station across the street. The burly mechanic on duty wasn't much help. "I ain't
gonna leave the station to go work in the middle of no street," he said. "I'll
tow you over here if you want, but that's gonna cost ya."
"Hundred bucks for the tow and five bucks to charge the battery."
"How about if we bring the battery to you?"
"In that case just five bucks. But how you gonna get that battery over here?"
After what we had been through that day, I was sure we could find a way. I
asked the attendant if we could borrow a wrench, but he said it was against the
rules. I handed him a soggy five-dollar bill and the rules changed. Roger and I
walked back across the street, managed to disconnect the cables and lift the
battery out of the truck. It was a heavy-duty truck battery, weighing a good
fifty pounds. Since Roger is considerably taller than I, the battery listed
precipitously as we walked. By the time we put it down on the oily floor of the
garage, I realized the acid had leaked out and burned a hole right through my
wet canvas parka.
We waited for the battery to charge, then drove back to Roger's apartment. I
took a hot bath, ate supper, drank four cups of hot tea with honey, and fell
sound asleep. At two o'clock the next afternoon I was back in Massachusetts,
where a large crew of volunteers was waiting for me. Without a functional
elevator it took us the rest of the afternoon and well into the evening to pass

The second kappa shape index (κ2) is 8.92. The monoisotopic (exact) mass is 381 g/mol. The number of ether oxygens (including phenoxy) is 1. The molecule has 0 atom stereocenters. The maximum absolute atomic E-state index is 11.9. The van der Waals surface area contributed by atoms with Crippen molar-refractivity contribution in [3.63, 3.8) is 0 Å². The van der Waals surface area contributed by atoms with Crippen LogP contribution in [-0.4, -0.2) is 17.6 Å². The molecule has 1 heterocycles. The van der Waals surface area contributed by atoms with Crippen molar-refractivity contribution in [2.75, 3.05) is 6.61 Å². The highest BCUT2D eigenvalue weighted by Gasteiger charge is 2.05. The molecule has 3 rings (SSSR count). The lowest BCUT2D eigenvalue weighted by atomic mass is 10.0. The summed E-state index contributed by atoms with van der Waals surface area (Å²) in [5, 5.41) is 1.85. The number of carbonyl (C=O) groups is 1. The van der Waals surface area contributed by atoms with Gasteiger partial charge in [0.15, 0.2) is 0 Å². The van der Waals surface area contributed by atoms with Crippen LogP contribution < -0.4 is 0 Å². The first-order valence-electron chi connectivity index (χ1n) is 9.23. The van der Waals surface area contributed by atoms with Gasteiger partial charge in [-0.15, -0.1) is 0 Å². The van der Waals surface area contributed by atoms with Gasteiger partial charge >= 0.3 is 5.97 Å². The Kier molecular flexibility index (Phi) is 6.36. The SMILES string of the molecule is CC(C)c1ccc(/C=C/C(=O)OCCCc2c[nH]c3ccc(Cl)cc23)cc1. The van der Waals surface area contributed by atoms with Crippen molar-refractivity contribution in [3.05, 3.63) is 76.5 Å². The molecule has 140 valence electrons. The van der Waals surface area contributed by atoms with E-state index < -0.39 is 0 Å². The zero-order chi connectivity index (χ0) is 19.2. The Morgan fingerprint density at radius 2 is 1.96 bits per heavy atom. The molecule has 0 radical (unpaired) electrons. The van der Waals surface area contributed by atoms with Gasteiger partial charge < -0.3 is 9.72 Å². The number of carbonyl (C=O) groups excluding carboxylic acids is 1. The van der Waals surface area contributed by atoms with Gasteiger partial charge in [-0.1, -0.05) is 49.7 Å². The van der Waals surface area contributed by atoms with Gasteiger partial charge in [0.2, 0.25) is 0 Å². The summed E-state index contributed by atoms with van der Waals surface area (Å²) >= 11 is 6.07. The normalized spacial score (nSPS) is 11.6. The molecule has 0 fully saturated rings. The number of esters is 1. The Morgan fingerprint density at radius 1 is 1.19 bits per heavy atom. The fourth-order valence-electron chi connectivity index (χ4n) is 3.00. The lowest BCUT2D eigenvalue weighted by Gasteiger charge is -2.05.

five thousand books from the back of the truck, up the stairs, and into our
second-story loft, where we spread them on pallets to dry.
What had we saved? Almost two-thirds were "new": unread publisher's
remainders printed in the 1930s and 1940s, including works on Zionist theory,
history, memoirs, and at least five hundred copies of a large-format Yiddish
translation of the Torah. The rest came from the organization's library: a solid
assortment of Yiddish titles, most published in New York. Almost all of these
books ended up in libraries or in the hands of students around the world.
Before I went home that night I returned the U-Haul and retrieved my
unregistered pickup from the Northampton train station. Then I collapsed. For
the next three days I remained in bed, my temperature spiking to 104. As I lay
there, drifting in and out of fevered sleep, my thoughts turned to the tabloid
reporter in the rain. Why was I doing this? Was it really just a matter of
nostalgia? What did I hope to accomplish? And how had it all